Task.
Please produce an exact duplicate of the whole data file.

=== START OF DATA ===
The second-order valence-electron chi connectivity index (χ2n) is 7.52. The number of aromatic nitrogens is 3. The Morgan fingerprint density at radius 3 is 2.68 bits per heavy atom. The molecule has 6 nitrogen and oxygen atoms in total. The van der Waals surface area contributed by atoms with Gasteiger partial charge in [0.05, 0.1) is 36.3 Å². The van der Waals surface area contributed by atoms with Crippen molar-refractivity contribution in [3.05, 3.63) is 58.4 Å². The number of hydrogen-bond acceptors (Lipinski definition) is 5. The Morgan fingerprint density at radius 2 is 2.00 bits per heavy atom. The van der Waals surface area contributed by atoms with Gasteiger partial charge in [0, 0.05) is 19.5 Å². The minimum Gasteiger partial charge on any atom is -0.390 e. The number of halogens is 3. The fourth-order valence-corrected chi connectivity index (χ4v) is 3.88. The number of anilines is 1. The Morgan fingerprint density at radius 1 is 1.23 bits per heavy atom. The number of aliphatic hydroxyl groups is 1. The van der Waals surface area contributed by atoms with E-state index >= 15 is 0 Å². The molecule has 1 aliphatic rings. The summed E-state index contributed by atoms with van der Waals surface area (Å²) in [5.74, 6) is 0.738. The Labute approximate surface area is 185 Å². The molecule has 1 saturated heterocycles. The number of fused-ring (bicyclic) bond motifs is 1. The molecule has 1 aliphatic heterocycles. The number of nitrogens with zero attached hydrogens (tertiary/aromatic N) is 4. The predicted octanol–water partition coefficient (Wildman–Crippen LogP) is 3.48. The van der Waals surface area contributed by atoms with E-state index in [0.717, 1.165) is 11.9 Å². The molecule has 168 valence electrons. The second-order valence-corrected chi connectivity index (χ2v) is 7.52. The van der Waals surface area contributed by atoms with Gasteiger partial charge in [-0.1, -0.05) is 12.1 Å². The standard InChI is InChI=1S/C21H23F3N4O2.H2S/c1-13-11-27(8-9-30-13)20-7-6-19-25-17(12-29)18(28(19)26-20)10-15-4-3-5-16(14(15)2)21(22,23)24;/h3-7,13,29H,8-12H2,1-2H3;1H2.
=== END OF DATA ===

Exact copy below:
The second-order valence-electron chi connectivity index (χ2n) is 7.52. The number of aromatic nitrogens is 3. The Morgan fingerprint density at radius 3 is 2.68 bits per heavy atom. The molecule has 6 nitrogen and oxygen atoms in total. The van der Waals surface area contributed by atoms with Gasteiger partial charge in [0.05, 0.1) is 36.3 Å². The van der Waals surface area contributed by atoms with Crippen molar-refractivity contribution in [3.05, 3.63) is 58.4 Å². The number of hydrogen-bond acceptors (Lipinski definition) is 5. The Morgan fingerprint density at radius 2 is 2.00 bits per heavy atom. The van der Waals surface area contributed by atoms with Gasteiger partial charge in [0, 0.05) is 19.5 Å². The minimum Gasteiger partial charge on any atom is -0.390 e. The number of halogens is 3. The fourth-order valence-corrected chi connectivity index (χ4v) is 3.88. The number of anilines is 1. The Morgan fingerprint density at radius 1 is 1.23 bits per heavy atom. The number of aliphatic hydroxyl groups is 1. The van der Waals surface area contributed by atoms with E-state index >= 15 is 0 Å². The molecule has 1 aliphatic rings. The summed E-state index contributed by atoms with van der Waals surface area (Å²) in [5.74, 6) is 0.738. The Labute approximate surface area is 185 Å². The molecule has 1 saturated heterocycles. The number of fused-ring (bicyclic) bond motifs is 1. The molecule has 1 aliphatic heterocycles. The number of nitrogens with zero attached hydrogens (tertiary/aromatic N) is 4. The predicted octanol–water partition coefficient (Wildman–Crippen LogP) is 3.48. The van der Waals surface area contributed by atoms with E-state index in [0.717, 1.165) is 11.9 Å². The molecule has 168 valence electrons. The second-order valence-corrected chi connectivity index (χ2v) is 7.52. The van der Waals surface area contributed by atoms with Gasteiger partial charge in [-0.1, -0.05) is 12.1 Å². The standard InChI is InChI=1S/C21H23F3N4O2.H2S/c1-13-11-27(8-9-30-13)20-7-6-19-25-17(12-29)18(28(19)26-20)10-15-4-3-5-16(14(15)2)21(22,23)24;/h3-7,13,29H,8-12H2,1-2H3;1H2.